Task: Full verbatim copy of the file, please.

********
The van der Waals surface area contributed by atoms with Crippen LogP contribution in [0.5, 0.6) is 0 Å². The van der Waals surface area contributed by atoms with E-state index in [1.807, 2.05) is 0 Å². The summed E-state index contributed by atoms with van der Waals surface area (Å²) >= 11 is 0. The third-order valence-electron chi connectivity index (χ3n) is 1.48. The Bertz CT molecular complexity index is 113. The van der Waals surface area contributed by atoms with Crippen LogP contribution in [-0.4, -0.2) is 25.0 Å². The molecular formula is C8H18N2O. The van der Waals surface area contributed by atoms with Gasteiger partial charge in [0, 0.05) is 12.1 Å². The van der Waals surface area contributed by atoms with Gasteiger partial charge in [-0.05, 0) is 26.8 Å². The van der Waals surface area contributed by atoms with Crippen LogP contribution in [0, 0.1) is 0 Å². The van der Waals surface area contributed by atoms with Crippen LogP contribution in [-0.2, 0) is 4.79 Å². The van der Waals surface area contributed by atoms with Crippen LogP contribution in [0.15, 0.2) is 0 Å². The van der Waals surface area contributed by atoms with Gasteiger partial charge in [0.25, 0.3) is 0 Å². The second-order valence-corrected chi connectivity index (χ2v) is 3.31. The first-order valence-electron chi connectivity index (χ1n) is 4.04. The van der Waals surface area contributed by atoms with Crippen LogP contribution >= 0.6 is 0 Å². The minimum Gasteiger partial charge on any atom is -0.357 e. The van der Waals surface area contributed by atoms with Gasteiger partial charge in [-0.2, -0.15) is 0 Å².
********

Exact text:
The van der Waals surface area contributed by atoms with Crippen LogP contribution in [0.5, 0.6) is 0 Å². The van der Waals surface area contributed by atoms with E-state index in [1.807, 2.05) is 0 Å². The summed E-state index contributed by atoms with van der Waals surface area (Å²) >= 11 is 0. The third-order valence-electron chi connectivity index (χ3n) is 1.48. The Bertz CT molecular complexity index is 113. The van der Waals surface area contributed by atoms with Crippen LogP contribution in [-0.4, -0.2) is 25.0 Å². The molecular formula is C8H18N2O. The van der Waals surface area contributed by atoms with Gasteiger partial charge in [0, 0.05) is 12.1 Å². The van der Waals surface area contributed by atoms with Gasteiger partial charge in [-0.05, 0) is 26.8 Å². The van der Waals surface area contributed by atoms with Crippen LogP contribution in [0, 0.1) is 0 Å². The van der Waals surface area contributed by atoms with Crippen LogP contribution in [-0.2, 0) is 4.79 Å². The van der Waals surface area contributed by atoms with Crippen LogP contribution in [0.15, 0.2) is 0 Å². The van der Waals surface area contributed by atoms with Gasteiger partial charge in [0.25, 0.3) is 0 Å². The second-order valence-corrected chi connectivity index (χ2v) is 3.31. The first-order valence-electron chi connectivity index (χ1n) is 4.04. The van der Waals surface area contributed by atoms with Crippen LogP contribution >= 0.6 is 0 Å². The minimum Gasteiger partial charge on any atom is -0.357 e. The van der Waals surface area contributed by atoms with Gasteiger partial charge in [-0.2, -0.15) is 0 Å².